I have been a little remiss concerning my blog- largely due to my new found compulsion of sharing my birding exploits on twitter. (@pelagicbirder). Time to catch up. I suppose like many birders my favourite months are May and October. By May, even in the far North, most migrants have returned, there is a real chance of an overshoot rarity and it generally feels good to be in the field. This May was rather good for the quality of birds I was able to catch up with. I did a double dash to Aberdeenshire to connect with a very smart lesser yellowlegs and a couple of weeks later managed to twitch a splendid Pacific Golden plover. Things really kicked off two days later with the discovery of an amazing Black- billed cuckoo on North Uist. There was no time for pontification- a quick phone call to see who was up for the twitch, followed by the hard work of organising driving partners, accommodation and ferry bookings. It's always tricky twitching the Scottish Islands and involves significant effort and coordination- some birders just get it done, whilst others whine about missed opportunities. Over the years such effort has resulted in me seeing some outrageously good birds and also suffering some very painful dips- but as in birding, as in life- I at least now know who will share the responsibilities of getting trips sorted as opposed to the lazy hang-ons that just wait to bum rides once the logistics have been sorted! The bird was stunning and a species I never really ever expected to catch up with, so the hassle of the trip was well worth it.
A week later I drove up to Balnakiel to see a splendid Stone curlew- in Scottish terms a mega in it's own right. Having been unemployed for a number of months my birding budget was seriously depleted so I frustratingly held off going south to see a marvellous Gull- billed tern. A few days later however, the opportunity to share driving and costs presented itself and was duly seized upon. After an initial evening dip, followed by a night of camping, we chanced upon the bird that eventually did the most marvellous fly-bys! Happy days indeed and once more worth the effort of long drives and a night away living on cheese sarnies.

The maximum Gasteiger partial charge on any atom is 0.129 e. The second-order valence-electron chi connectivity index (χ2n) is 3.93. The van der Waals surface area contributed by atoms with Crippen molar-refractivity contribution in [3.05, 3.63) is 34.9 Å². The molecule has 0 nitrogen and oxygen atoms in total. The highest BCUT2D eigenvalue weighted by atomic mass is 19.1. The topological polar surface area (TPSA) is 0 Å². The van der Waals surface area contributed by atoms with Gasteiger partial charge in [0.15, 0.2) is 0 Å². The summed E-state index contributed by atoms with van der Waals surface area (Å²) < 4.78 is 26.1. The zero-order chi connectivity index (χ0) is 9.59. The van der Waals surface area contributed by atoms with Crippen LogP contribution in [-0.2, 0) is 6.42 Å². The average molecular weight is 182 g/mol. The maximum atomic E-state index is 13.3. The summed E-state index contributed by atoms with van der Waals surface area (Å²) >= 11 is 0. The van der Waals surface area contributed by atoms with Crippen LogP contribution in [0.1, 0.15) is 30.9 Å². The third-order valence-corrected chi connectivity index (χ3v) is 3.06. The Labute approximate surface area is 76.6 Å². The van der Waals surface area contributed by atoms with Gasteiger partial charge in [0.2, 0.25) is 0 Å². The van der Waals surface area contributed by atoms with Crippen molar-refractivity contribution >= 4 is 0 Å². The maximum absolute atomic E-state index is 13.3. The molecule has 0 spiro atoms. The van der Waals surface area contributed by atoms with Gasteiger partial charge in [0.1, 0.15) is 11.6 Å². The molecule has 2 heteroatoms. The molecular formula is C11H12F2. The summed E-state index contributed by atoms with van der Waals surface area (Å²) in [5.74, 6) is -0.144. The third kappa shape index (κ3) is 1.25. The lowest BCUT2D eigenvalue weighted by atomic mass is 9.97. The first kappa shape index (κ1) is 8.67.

The summer continued in a similar vein- not huge numbers of birds to be seen but the quality was certainly of a high standard. The next really good bird to turn up was the magnificent male Black- headed bunting on the Isle of Skye. Over the years I have spent countless hours trying to find one in the NW Highlands so it was just reward to finally be able to see one visiting a garden feeder. Unfortunately I could only view it briefly from a private residence but it was still a magnificent bird to see.
A further dash over to Aberdeenshire with some Highland birding friends allowed reasonable views of the White- winged scoter at Murcar. Although always rather distant it was great being able to finally pin it down after a number of hours searching through the huge flock of scoters that frequent this stretch of coast. I finally got a short-term contract surveying cetaceans in the North sea and the highlight of my 3 weeks at sea was a self-found Ortolan that briefly alighted on the deck before flying off towards the Aberdeenshire coast- a really good find in Scotland.
My final 'good bird' of the summer came during a brief visit to the Isle of Lewis in the shape of a splendid Buff- breasted sandpiper. Although I have seen a number of these in Cornwall this bird was a very nice addition to my 'Scottish list'. The bird was very confiding and once I had sat quietly on the turf for a few minutes it wandered over to within 5 metres of my position- an absolute treat!